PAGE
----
other words that will naturally collocate. Other collocations are semi-fixed, such as what
I'm saying/suggesting/proposing. There are a few options of collocates to use but not
many (Lewis, 2000, p.50). A final area of collocation has to do with de-lexicalised verbs.
These are verbs that have little meaning on their own; put, take, make, and have.
However, these words can take a large number of collocations (Lewis, 1997, p.116) A
moment spent considering just the word have will reveal a very wide variety of possible
collocations. These de-lexicalised verbs and their collocates are quite the opposite of
fixed or semi fixed collocations. From this brief overview of collocations and their forms
and categories, we can see that collocation involves a high variety of forms.
Pronunciation
Correct pronunciation of collocations is important. Each collocation will have an individual
pronunciation and stress that goes along with it. Collocations will frequently show features
of connected speech, such as linking, intrusion, elision, weak forms, and rhythm.
Learner Issues with Collocation
Collocations are arbitrary
The main area that I have found learners to have trouble with is how arbitrary collocations
can be. Learners can be put off by that arbitrariness hoping for some rule about how to
create and use them. When deciding to use a collocation, learners may also have no
information or very little information that can help them know what will collocate with what
in a way that will seem natural to native speakers. For example, while describing the
weather, a class of Korean speaking learners asked me why in English we could say
there was a hard rain but not a hard snow. Other examples of collocation that I have seen
higher level learners have difficulty with are why we drive a car or drive a truck; ride a
bicycle, ride a motorcycle, or ride a horse; pilot/fly an airplane; and sail/pilot/skipper a
boat. While we may be able to come up with some general description to explain these
collocations, for learners, they are not intuitive choices and can present a great deal of
confusion. Some additional examples given by Lewis (1997, p.196) are these:
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Why can you say a close friend but not a near friend?
Why cant you say Its forty past three?
Issues with Meaning
Focusing on individual words
When looking at new collocations, learners may focus too much on the meaning of
individual words and ignore the words that occur around each. These words that they
ignore are the potential collocations. Learners may not realize that the meaning is carried
by the full phrase. This can be particularly true when looking at a text. (Hunt, 2012). We
can see this exemplified with the collocation a heavy smoker. A learner focusing just on
the two individual words may end up with the idea that we are talking about an overweight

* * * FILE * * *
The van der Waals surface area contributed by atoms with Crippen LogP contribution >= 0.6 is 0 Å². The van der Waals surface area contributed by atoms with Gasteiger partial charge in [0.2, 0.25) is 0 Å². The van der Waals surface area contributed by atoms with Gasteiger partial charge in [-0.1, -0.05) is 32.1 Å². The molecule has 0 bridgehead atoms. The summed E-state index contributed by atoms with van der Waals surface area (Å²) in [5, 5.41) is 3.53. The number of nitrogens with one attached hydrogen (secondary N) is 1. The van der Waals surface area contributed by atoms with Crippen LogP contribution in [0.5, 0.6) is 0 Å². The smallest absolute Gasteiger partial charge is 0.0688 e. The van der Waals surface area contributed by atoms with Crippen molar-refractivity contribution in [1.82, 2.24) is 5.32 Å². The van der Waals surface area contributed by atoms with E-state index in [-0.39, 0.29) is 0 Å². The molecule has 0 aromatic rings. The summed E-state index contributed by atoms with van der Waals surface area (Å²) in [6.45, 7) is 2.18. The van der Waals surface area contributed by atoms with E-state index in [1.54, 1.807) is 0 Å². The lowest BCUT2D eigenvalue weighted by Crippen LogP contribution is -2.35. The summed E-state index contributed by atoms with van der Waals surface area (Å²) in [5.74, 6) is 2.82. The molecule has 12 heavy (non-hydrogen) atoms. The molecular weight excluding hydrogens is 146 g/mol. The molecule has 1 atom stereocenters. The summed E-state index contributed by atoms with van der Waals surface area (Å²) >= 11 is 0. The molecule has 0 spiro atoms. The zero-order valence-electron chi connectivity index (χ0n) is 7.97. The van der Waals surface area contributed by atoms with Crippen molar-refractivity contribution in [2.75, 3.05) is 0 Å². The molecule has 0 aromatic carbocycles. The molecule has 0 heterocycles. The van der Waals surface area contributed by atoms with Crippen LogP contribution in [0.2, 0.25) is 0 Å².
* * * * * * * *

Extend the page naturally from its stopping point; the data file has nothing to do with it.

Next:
smoker. They may miss that these two words form a collocation meaning to smoke a lot.
Appropriacy
Appropriacy is an area that can present difficulty for learners. When learning a new
collocation there may not be enough, or any, context that could signal appropriacy.
Additionally, learners may not be aware that, like their L1, all English language is not
appropriate for all situations. For example, if a group of learners are describing what they
did over the weekend in English, they may need to know that collocations like: have a
blast, get pissed, and smoke a fag are words much more appropriate for an informal
context such as telling some fellow friends about the weekend. An example of
inappropriate language was seen while teaching a group of learners in Peru. On the first
day of class, a man entered and greeted his classmates and me as the teacher with Yo,
dude!, and Whats up man? It provoked a few laughs, but it was an honest mistake by
the man who had picked it up from teaching English speakers how to surf. He needed to
be made aware that those collocations were, likely, inappropriate for the classroom.
Learners need to be made aware of and sensitized to appropriacy and that not all
collocations are appropriate for all situations.
Issues with Form
Learners first language is different than English
Learners L1 may come into play while learning collocations. A perhaps natural
assumption is sometimes made by learners that words behave in the same ways in
English as their L1 (Hunt, 2012). For native speakers of Korean or Spanish, it is common
hear a reversal of adjective + noun collocations to noun + adjective. Learners even at
higher level can be heard, at times, talking about a car blue (color (added by Korean
learners)) or a building tall.

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Issues with Pronunciation


Learners sound unnatural using collocations
Learners may not know how the pronunciation of the collocation connects together into
one, using features of connected speech and stress. This may lead to learners sounding,
according to Hunt (2012, para. 25) very stilted when speaking. She goes on to say,
There are three main reasons for this:
1. they pronounce every word with equal stress
2. they fail to notice how the sentence could be chunked
3. they dont link the chunks together
This can be seen in the collocation you and me. A learner may pronounce these as
separate pieces such as /ju: nd mi/. A native speakers pronunciation though would
have a linking /w/ sound and a weak form of and, as in /ju:wnmi/ (Marks, 2007)
Teaching Suggestions
Arbitrariness
To address the issue of arbitrary collocation, I have found that raising learners awareness
of collocation through the use of texts is valuable. This can be accomplished by having
the learners read a text, perhaps a news article or a text from their course book. After